The Late-Night Shaftesbury Café That Attracted Celebrities In The Sixties

In the 1960s and early 1970s, a café on the A30 near Shaftesbury was one of the coolest late-night destinations in our part of the Westcountry. Alfred heard why the famous, and the infamous, stopped at the café on Sherborne Causeway.

Mike Farrow’s family still operates businesses alongside the A30, two miles west of Shaftesbury. But in 2019, a fitness suite and caravans have replaced the frothy coffees and chip-pans. “We moved in during 1966, when the filling station also had a café and a transport café,” Mike recalled.

Mike Farrow

“We would be open 24 hours on Friday night. Shaftesbury had quite a few rock groups and bands and they would come back and have sausage, egg and chips at three in the morning after a gig. It was probably the only place in those days where you could find anything at that time of night.”

Today if you wander around Shaftesbury after midnight at the weekend, the Kings Arms would be one of the few businesses still trading. But in the 1960s, the A30 road was the major transport link from London to Lands’ End. The M5 wasn’t opened continuously across Somerset until the mid-1970s.

“We were exactly 108 miles from London and 108 miles from Plymouth. That put us in the centre,” explained Mike. “In those days, when people left work, they would travel all night on a Friday night to get to Devon and Cornwall. We were the first AA rest point on the main trunk road. There was no A303. It was nose-to-tail through Basingstoke and Salisbury with long queues. It would take approximately five hours to get from London to Shaftesbury in those days. You were ready for a rest break, so we were the first.” Bank Holidays and Fridays – holiday changeover day – were particularly busy.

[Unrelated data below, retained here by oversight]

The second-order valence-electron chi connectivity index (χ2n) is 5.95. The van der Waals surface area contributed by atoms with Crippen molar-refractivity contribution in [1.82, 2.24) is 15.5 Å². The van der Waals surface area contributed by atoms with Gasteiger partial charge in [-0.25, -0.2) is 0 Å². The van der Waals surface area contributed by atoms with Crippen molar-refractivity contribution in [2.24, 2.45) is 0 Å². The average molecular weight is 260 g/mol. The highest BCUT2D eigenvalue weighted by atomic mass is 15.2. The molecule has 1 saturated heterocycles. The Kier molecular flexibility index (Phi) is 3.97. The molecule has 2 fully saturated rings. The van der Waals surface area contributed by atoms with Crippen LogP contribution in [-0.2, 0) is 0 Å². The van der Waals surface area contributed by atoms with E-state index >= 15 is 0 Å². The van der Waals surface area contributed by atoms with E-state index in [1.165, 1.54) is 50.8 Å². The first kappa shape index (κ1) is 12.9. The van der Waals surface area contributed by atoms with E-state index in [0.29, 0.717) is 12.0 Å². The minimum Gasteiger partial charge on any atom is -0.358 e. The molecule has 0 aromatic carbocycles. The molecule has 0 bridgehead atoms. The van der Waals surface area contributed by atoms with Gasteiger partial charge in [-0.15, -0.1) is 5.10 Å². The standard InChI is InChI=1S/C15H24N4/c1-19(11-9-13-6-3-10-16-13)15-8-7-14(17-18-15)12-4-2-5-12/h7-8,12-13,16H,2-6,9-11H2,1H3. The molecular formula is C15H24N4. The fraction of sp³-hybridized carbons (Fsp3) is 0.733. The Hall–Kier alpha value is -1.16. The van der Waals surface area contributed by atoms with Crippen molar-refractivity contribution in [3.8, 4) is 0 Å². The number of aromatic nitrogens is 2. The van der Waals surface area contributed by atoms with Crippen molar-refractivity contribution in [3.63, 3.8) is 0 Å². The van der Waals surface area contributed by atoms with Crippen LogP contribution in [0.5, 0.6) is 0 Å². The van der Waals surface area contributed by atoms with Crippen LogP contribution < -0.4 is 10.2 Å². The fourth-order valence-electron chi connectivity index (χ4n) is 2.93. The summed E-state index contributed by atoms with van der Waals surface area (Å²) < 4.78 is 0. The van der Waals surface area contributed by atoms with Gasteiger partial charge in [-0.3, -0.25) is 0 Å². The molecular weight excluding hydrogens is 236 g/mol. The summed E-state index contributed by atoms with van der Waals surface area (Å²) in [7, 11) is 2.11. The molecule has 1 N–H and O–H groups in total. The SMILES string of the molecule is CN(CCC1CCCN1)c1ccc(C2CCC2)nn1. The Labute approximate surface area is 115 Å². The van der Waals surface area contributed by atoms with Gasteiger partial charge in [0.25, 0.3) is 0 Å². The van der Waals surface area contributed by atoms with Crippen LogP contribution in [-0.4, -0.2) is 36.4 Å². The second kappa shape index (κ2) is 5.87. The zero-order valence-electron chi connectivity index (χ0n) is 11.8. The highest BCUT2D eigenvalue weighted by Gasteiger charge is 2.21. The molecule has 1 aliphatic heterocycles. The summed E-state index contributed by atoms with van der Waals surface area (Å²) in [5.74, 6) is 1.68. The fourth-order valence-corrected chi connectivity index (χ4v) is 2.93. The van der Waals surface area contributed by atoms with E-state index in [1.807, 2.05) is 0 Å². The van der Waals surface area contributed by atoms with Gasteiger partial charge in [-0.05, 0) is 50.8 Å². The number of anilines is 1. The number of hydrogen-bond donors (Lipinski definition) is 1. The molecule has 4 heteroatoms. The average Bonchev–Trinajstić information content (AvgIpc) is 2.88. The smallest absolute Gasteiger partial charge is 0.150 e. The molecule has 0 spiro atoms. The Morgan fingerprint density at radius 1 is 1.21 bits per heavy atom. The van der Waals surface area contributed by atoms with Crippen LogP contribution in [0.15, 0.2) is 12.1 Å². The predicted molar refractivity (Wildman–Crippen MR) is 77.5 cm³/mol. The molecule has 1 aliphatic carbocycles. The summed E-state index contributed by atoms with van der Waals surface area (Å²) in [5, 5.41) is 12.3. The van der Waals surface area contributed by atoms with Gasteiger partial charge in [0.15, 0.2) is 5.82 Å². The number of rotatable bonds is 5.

Mike’s family bought the business and moved down from the Southeast because they believed that the café would be demolished as the A30 was turned into the equivalent of today’s A303.

“We were told that a dual carriageway was going to go through when we came down here and that’s one of the reasons we could afford to buy the business. It was going to be knocked down. We thought we could make sufficient money in that time to make it worthwhile.” The family thought they would gain compulsory purchase money.

“Luckily, they decided not to do that, and they upgraded the A303. We were lucky that didn’t come through. It’s nice that Shaftesbury has been by-passed in many ways and still keeps its backwater feeling,” said Mike.

I asked Mike what I would have found if I’d stopped off at the Sherborne Causeway Café late at night, fifty years ago. “We still have the filling station. Behind was a series of wooden buildings, not much more than sheds, all cobbled together, but it made an interesting café,” he said. “The actual entrances were roughly the same but everything else is changed in that time. The kiosk in the centre has been rebuilt but we use the original glass bricks that were there in the 1950s.”

The food would be nothing like a modern motorway service station. There would be no packaged sandwiches, for example. “Everything had to be individually made,” said Mike. “One of my jobs was peeling a sack of potatoes and chipping them. I’d use up to three or four sacks a day. I was good at that. All the pastries were handmade. You would have sausage, egg and chips and meatballs and gravy.”

He recalls that ham, egg and chips was popular. “I had coachloads of Germans come in at 2am. They call ham ‘bacon’. They were all ordering ham, egg and chips. That was difficult with eighty Germans who don’t speak any English. It was good basic fare. The lorry drivers in those days expected good food. There was no Big Macs or KFCs. In those days they pretty much got home cooking.”

Mike says the working schedule was pretty gruelling. “Every second week you had a Friday night thrown in, so there were a lot of hours. We would start at seven in the morning and work until three in the afternoon. Then, another shift would come in at three and work until eleven. There was no stopping during the summer.”